I shall give the House some examples of the sorts of case which have caused us concern. An applicant who was admitted as a working holidaymaker sought leave to remain as a common-law spouse. Checks of the evidence provided in support of the application revealed that the applicant was simply sharing a house with a British citizen and that no relationship existed.

In another case, a visitor sought leave to remain as a common-law spouse. Inquiries into the evidence produced suggested that what was intended was a prolonged visit so as to enable the applicant to earn sufficient money to marry in her own country.

Mr. Alan Howarth

No Opposition Member is arguing that the forms of abuse that the Minister has so recently illustrated should be condoned or that the law should be amended to enable such practices to occur.

I take up the Minister's argument that he cannot accept the amendments because they are unrealistic and impracticable. Will he comment on the fact that Australia, Canada, Denmark, Finland, the Netherlands, Norway, New Zealand, Spain, Sweden and South Africa all include provision for lesbian and gay relationships in their immigration rules and accept the concept of the interdependent partner, in whatever language those countries choose to use? If they find it feasible, what is the Minister's objection in principle?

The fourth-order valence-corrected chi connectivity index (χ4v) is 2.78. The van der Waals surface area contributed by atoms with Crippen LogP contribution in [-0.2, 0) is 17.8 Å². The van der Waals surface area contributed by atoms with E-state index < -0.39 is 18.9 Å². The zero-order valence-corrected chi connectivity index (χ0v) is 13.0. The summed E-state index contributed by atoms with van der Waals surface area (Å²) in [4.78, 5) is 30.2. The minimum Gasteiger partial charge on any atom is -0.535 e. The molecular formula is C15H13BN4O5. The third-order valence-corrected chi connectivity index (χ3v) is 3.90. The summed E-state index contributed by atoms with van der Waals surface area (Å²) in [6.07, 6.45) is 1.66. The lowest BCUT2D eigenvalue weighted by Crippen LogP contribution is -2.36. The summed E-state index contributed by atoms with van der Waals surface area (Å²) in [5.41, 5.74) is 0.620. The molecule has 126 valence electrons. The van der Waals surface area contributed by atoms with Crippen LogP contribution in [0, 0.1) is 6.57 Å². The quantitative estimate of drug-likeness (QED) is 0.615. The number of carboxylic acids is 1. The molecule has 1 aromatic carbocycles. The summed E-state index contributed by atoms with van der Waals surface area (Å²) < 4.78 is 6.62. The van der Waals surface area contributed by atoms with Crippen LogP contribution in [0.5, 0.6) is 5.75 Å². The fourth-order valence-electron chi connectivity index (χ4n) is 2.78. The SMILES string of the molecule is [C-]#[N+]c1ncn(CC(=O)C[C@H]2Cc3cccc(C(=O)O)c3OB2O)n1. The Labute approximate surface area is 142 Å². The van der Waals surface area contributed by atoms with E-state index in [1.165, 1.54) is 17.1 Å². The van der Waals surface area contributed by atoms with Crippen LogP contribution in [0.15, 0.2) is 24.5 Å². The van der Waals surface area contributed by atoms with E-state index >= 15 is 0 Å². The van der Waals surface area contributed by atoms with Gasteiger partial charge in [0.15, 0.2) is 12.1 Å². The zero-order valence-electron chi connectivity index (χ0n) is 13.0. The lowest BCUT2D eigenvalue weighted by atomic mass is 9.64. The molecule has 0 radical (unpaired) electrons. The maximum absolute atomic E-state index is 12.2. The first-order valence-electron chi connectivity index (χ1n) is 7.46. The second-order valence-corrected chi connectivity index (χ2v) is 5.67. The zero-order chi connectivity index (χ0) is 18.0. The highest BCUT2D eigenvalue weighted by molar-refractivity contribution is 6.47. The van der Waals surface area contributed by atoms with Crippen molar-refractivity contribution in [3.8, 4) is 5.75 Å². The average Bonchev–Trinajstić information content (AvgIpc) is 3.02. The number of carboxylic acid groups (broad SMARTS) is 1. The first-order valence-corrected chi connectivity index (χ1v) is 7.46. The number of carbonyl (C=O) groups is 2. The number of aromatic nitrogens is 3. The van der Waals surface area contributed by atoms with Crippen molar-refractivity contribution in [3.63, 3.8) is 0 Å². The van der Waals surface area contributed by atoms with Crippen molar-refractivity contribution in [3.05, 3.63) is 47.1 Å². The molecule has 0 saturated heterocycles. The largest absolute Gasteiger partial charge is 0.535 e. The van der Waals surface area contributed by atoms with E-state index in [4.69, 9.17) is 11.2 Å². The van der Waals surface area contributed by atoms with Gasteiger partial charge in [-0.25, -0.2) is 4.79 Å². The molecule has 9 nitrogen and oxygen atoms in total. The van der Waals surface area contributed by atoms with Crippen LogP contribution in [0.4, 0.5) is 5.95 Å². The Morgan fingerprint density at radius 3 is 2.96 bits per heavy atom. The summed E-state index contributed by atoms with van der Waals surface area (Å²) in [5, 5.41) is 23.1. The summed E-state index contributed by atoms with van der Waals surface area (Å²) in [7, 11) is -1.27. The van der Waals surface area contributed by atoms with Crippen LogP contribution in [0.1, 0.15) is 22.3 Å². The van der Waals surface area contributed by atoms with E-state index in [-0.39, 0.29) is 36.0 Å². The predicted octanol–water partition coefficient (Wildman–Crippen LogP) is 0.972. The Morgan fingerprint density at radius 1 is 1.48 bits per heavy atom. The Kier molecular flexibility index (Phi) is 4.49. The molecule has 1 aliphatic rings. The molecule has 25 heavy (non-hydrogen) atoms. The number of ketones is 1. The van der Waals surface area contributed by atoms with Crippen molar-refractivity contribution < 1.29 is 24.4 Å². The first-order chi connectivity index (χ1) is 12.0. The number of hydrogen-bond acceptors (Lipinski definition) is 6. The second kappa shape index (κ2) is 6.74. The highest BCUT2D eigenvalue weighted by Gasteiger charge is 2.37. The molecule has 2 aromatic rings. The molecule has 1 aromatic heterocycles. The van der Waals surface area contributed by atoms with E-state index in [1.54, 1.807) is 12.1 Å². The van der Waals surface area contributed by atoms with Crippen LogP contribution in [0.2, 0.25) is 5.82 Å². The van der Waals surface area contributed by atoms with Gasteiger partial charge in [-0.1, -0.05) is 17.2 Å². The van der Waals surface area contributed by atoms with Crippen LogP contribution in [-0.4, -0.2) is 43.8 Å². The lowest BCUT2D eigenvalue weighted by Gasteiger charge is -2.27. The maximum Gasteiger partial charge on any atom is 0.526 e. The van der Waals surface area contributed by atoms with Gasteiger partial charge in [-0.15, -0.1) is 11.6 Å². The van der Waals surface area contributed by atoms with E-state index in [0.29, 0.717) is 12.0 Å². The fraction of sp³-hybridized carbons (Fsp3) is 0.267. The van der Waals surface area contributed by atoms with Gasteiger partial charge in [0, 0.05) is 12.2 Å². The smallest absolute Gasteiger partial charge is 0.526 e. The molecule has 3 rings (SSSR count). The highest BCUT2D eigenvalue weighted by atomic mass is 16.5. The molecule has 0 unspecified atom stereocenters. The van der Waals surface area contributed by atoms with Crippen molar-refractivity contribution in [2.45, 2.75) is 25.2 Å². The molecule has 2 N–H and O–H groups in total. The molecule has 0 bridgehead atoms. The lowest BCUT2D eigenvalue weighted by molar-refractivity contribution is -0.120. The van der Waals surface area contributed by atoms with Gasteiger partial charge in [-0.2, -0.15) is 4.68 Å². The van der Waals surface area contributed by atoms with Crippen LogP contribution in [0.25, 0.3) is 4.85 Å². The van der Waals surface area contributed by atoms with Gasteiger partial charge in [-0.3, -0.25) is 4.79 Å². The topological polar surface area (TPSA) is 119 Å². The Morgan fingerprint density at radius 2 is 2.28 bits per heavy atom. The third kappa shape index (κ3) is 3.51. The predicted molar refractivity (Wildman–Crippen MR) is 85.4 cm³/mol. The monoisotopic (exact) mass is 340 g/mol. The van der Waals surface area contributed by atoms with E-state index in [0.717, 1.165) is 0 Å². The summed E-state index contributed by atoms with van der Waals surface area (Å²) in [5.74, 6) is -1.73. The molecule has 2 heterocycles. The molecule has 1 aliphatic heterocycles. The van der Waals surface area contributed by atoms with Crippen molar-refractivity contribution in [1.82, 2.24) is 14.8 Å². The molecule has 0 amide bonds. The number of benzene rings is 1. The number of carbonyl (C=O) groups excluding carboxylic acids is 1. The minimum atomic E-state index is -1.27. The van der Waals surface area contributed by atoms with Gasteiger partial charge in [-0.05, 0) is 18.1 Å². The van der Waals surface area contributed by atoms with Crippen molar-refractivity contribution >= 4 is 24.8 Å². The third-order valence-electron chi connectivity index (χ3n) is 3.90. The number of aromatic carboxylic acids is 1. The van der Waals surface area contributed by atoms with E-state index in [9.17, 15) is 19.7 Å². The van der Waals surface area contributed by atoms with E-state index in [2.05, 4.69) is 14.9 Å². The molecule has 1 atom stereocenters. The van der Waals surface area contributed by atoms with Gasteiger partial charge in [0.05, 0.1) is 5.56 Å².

Mr. Kirkhope

The hon. Gentleman must realise that we use as the basis for our immigration rules in these cases the institution of marriage—in other words, the fact that there is a marriage. It does not necessarily have always to be a United Kingdom marriage, but a marriage that is legitimate in all respects in the country where it was celebrated. We see no reason to change that position.

It was argued throughout consideration of the Bill in Committee that in our immigration rules and regulations we should look for clarity. Our proposals and my remarks this evening underline our commitment to clarity and to avoidance of doubt and misunderstanding.

Mr. Straw

I take up a separate but important issue. The Minister has said that the rules allow for settlement in appropriate circumstances of people who are already married or who are coming here to be married as fiancés or fiancées. Will he make it clear that nothing in the changes that he has announced is intended to discriminate against people who are fiancés or fiancées with the intention of marriage?

In my constituency there is a view—I try constantly to disabuse my constituents of it—that it is necessary to marry before application for settlement has been accepted so as to facilitate that application. That often leads to an application for good reasons being rejected and the woman having to remain married.

Mr. Kirkhope

I assure the hon. Gentleman that we intend to continue the arrangement that couples should be married or that there should be a fiancé or fiancée involved, with an intention to marry in the near future.

6.15 pm
Mrs. Maria Fyfe (Glasgow, Maryhill)

If a woman is seeking entry into the United Kingdom and she says, "I have proof that I have had a common-law relationship with Mr. X for several years", it seems that no attention will be paid to her assertion. If, however, she says, "I am engaged to Mr. X and here is my engagement ring", it seems that that will be all right. That does not make sense to me.